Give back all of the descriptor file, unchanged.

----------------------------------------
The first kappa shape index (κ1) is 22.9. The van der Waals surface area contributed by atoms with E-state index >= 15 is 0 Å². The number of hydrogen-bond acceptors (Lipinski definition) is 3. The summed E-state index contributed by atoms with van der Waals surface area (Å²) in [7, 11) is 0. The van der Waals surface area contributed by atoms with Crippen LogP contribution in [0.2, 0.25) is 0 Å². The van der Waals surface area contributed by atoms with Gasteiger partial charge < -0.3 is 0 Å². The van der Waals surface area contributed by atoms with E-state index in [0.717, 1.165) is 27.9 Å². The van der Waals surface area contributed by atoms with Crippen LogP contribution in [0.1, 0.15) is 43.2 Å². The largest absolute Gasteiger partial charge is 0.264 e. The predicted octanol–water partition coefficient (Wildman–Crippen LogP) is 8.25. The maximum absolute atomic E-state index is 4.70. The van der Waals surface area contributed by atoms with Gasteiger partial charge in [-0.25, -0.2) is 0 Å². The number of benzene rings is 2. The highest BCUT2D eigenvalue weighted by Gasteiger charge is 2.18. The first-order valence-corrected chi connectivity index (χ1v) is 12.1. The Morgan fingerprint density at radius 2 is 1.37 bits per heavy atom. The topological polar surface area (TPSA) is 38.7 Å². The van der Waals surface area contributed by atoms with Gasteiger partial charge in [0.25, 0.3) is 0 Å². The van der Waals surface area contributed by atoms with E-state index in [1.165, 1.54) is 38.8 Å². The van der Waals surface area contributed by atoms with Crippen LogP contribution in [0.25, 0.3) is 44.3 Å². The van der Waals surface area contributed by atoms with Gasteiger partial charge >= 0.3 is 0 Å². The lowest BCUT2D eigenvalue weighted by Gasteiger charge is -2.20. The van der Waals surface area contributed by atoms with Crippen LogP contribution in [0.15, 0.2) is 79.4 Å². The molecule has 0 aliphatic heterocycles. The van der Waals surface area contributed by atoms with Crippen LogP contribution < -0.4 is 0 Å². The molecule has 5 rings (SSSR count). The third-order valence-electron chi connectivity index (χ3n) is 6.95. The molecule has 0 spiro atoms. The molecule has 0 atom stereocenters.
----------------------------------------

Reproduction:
The first kappa shape index (κ1) is 22.9. The van der Waals surface area contributed by atoms with E-state index >= 15 is 0 Å². The number of hydrogen-bond acceptors (Lipinski definition) is 3. The summed E-state index contributed by atoms with van der Waals surface area (Å²) in [7, 11) is 0. The van der Waals surface area contributed by atoms with Crippen LogP contribution in [0.2, 0.25) is 0 Å². The van der Waals surface area contributed by atoms with Gasteiger partial charge < -0.3 is 0 Å². The van der Waals surface area contributed by atoms with E-state index in [0.717, 1.165) is 27.9 Å². The van der Waals surface area contributed by atoms with Crippen LogP contribution in [0.1, 0.15) is 43.2 Å². The largest absolute Gasteiger partial charge is 0.264 e. The predicted octanol–water partition coefficient (Wildman–Crippen LogP) is 8.25. The maximum absolute atomic E-state index is 4.70. The van der Waals surface area contributed by atoms with Gasteiger partial charge in [-0.25, -0.2) is 0 Å². The number of benzene rings is 2. The highest BCUT2D eigenvalue weighted by Gasteiger charge is 2.18. The first-order valence-corrected chi connectivity index (χ1v) is 12.1. The Morgan fingerprint density at radius 2 is 1.37 bits per heavy atom. The topological polar surface area (TPSA) is 38.7 Å². The van der Waals surface area contributed by atoms with Gasteiger partial charge in [0.25, 0.3) is 0 Å². The van der Waals surface area contributed by atoms with E-state index in [1.165, 1.54) is 38.8 Å². The van der Waals surface area contributed by atoms with Crippen LogP contribution in [0.25, 0.3) is 44.3 Å². The van der Waals surface area contributed by atoms with Gasteiger partial charge >= 0.3 is 0 Å². The lowest BCUT2D eigenvalue weighted by Gasteiger charge is -2.20. The van der Waals surface area contributed by atoms with Crippen LogP contribution in [0.15, 0.2) is 79.4 Å². The molecule has 0 aliphatic heterocycles. The van der Waals surface area contributed by atoms with Crippen LogP contribution < -0.4 is 0 Å². The molecule has 5 rings (SSSR count). The third-order valence-electron chi connectivity index (χ3n) is 6.95. The molecule has 0 spiro atoms. The molecule has 0 atom stereocenters.